The first thought that crossed the American’s mind was why such an exquisite piece of artwork was kept in such an out-of-the-way place? His introspection was interrupted by the sound of footsteps behind him.

“You’re a hard man to catch up with, Mr. Harper.” The American turned and confronted the woman who had been pursuing him. He watched as she walked forward and her left hand moved slowly to her coat pocket.

Harper placed a thought in the woman’s head that would command her to stop. Her hand still moved.

“Nice try, Mr. Harper.” Her sentence was punctuated by what he took to be a smirk.

As Harper watched, fear welled up from his bowels. The game is up, he thought. After seven years of keeping my head below the parapet, they’ve finally found me. He continued to glare at the woman’s hand as she withdrew something from her pocket. This is it; a kill shot to the head, and it will be over in an instant.

“You’ll need this,” she said. Not a gun; instead she offered Harper a magnifying glass. “Take a close look at the painting; in particular, the top row windows of the White Tower.”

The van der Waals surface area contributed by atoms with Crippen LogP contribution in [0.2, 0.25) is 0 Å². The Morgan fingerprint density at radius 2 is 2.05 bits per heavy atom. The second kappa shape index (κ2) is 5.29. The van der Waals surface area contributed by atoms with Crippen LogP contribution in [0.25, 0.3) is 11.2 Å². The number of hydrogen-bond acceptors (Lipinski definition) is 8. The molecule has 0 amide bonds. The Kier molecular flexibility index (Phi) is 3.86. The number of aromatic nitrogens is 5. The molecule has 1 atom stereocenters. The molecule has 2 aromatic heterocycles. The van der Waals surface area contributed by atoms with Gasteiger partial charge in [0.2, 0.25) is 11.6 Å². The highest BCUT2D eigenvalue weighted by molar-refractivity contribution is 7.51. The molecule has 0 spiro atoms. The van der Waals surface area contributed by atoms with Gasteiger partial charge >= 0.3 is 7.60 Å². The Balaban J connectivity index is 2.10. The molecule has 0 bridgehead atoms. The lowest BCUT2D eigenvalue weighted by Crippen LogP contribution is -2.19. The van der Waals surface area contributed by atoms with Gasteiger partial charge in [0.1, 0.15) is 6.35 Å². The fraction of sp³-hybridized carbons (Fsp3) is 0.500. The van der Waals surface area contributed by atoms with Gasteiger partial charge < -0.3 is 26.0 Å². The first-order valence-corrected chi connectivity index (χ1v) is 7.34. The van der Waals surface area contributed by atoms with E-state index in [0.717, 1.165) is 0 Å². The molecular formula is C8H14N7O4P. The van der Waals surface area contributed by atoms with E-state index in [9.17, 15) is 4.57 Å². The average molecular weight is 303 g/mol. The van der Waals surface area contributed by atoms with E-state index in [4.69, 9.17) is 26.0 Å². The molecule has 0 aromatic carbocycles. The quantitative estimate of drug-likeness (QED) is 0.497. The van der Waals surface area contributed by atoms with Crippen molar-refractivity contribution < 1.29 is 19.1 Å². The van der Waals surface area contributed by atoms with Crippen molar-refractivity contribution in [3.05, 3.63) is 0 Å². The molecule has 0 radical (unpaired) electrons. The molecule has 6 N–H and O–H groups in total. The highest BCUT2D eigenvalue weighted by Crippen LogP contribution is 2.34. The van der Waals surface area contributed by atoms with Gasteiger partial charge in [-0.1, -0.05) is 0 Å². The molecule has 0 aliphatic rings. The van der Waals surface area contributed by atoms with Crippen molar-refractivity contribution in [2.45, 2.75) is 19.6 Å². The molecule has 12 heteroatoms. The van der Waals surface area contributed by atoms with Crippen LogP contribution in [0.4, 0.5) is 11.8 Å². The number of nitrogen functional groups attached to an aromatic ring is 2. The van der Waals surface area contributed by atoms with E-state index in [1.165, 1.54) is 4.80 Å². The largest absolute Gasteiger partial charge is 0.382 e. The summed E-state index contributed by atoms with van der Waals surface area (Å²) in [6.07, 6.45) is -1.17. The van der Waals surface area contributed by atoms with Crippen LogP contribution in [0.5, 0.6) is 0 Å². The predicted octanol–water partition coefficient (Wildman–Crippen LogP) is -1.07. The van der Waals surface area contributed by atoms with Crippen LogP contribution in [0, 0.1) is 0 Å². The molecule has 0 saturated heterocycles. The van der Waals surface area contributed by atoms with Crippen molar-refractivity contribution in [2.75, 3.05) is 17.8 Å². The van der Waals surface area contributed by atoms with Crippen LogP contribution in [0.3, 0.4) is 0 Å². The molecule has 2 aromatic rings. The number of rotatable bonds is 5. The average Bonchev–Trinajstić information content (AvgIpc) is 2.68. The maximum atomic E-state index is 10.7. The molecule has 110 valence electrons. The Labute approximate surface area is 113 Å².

This is crazy, Harper thought. She follows me like a bloodhound on a scent, to hand me this?

Turning around, he moved nearer to examine the Tower’s windows. “They’re all glazed with leaded glass, except the one on the far right; it has an iron grill.”

“Look closer, Mr. Harper. Tell me what you see.”

He held the magnifier to the painting. “Someone’s face, behind the bars.”

“Anyone you know, Mr. Harper?”

He looked again. “Good God!” he exclaimed. “It’s my son. Why is Oliver being held a prisoner in the Tower of London?”

The woman gave a condescending smile, before answering. “I don’t know, Mr. Harper. You tell me. It’s your dream; not mine.”


Check out James G Riley's Book


The Man Who Would Stop A Clock

From Dubai, through the peaceful English countryside, to the tourist sites of London, a group calling themselves the Executive relentlessly pursues Roger Harper and his family. Inextricably entangled in a deranged scheme to hold the British Government to

© Copyright 2019 James G Riley. All rights reserved.